The first Church-School Partnerships meeting, One Lord, One Faith, One Baptism Christian Church partnered with Hamilton for their Teacher Appreciation Day on May 7th. Teachers were happy and blessed due to many groups coming together to show how special the teachers are in Hamilton.

The Hamilton PTA contributed flowers to decorate the library tables. Hamilton United Parents in Action (HUPA) decorated and cleaned the teacher lounges, main office, and the new parent center.

Students from the Student Council and Gear Up program made banners celebrating the teachers that were displayed around the campus. One Lord, One Faith, One Baptism Church provided a wonderful continental breakfast including beverages, muffins, bagels, and plastic-ware for the teachers’ staff meeting.

Leticia Espinoza was the connecting point that brought all these groups together. Cindy Mendez, a Hamilton staff member, praised Leticia and Teacher Appreciation Day by saying, “Teachers were commenting all day about how nice the lounges looked and smelled!…Our teachers were happy about this treat!”

Kingdom Causes, along with Hamilton, would like to thank those who made the Teacher Appreciation Day really special.

For more on Kingdom Causes visit their website:

Mentoring Karen

Recently I decided to take on a mentee. Her name is Karen. She’s a gem! She’s 9 years old, smart as a whip and will melt you with her chocolate brown doe eyes and broad smile. Don’t get me wrong- she is no shrinking violet. The girl can dish it out (as well as take it) and can “hang” with a houseful of teenage boys as if she’s done it all her life. This girl has all the right stuff to make it and I want to make sure she does.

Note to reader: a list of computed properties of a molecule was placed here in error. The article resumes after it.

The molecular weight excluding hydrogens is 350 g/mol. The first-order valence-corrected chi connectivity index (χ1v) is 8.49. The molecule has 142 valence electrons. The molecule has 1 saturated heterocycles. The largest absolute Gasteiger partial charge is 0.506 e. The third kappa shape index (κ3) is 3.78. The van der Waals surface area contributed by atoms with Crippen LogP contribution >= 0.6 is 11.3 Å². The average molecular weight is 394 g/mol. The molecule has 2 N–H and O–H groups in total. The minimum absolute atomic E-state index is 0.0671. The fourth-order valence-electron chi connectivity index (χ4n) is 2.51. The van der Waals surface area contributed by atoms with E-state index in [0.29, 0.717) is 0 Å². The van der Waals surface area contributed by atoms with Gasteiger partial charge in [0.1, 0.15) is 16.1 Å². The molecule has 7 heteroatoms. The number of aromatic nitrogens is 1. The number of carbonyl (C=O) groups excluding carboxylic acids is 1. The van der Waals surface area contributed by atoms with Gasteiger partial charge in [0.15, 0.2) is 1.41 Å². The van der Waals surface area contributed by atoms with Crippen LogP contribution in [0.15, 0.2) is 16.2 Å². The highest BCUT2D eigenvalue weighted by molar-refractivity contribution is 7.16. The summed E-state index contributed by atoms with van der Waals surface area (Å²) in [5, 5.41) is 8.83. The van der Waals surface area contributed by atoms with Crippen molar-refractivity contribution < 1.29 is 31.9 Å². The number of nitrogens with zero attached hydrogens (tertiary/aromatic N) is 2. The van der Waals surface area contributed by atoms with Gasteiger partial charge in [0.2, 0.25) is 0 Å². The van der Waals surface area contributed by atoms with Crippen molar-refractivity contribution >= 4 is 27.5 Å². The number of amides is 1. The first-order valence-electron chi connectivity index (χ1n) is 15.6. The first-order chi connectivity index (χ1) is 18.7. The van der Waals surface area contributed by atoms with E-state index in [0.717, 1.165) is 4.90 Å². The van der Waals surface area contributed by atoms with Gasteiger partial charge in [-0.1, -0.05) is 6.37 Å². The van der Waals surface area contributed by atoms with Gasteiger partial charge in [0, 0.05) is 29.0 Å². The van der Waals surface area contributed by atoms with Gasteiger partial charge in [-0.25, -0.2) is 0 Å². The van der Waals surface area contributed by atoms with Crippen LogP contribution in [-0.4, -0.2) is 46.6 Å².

On our first meeting we wrote down a list of things we wanted to do together.

“How much time?” she asked.

“I don’t know, ten minutes or so,” I answered.

“No, I mean how many years will we be together?” she responded.

Wow! This seemed out of left field. “I don’t know, how long do you want to be together?”

She was quiet and then said, “30 years.”

“30 years? You will be 39. You’ll be done with college, probably be married and have kids. I’ll be 78,” I explained.

She laughed. “Yes you will! And you will stand up there and tell everyone what we’ve done over the past 30 years!” She smiled and said, “And I’ll tell them you were the most amazing woman ever.”

I think at 39, she will be the most amazing woman ever.

Her thoughts were not out of left field. Karen knows exactly what she wants from our relationship. Now, I do too. How great would it be if I DID see her through the next thirty years? I think we’ll just start with 2009!

Of all the great youth activities Mika has going on, I think that our Mentoring program is the most important. You may have read the statistics of how valuable it is to have good adult role models for our children. Studies show that support and encouragement keep them in school longer and help kids navigate the tricky parts of growing up.

We know mentoring exposes kids to things they might not have access to in their families and that nearly 18 million kids’ ages 10 through 18 are at risk of not living up to their potential if they don’t have a strong adult role model in their lives.

We currently have 15 pairs of mentors and mentees. Connecting students with their adult friends is one of the many joys of my job, but nothing compares to watching what happens when they start to build their relationships.
For more information on MIKA CDC visit their website: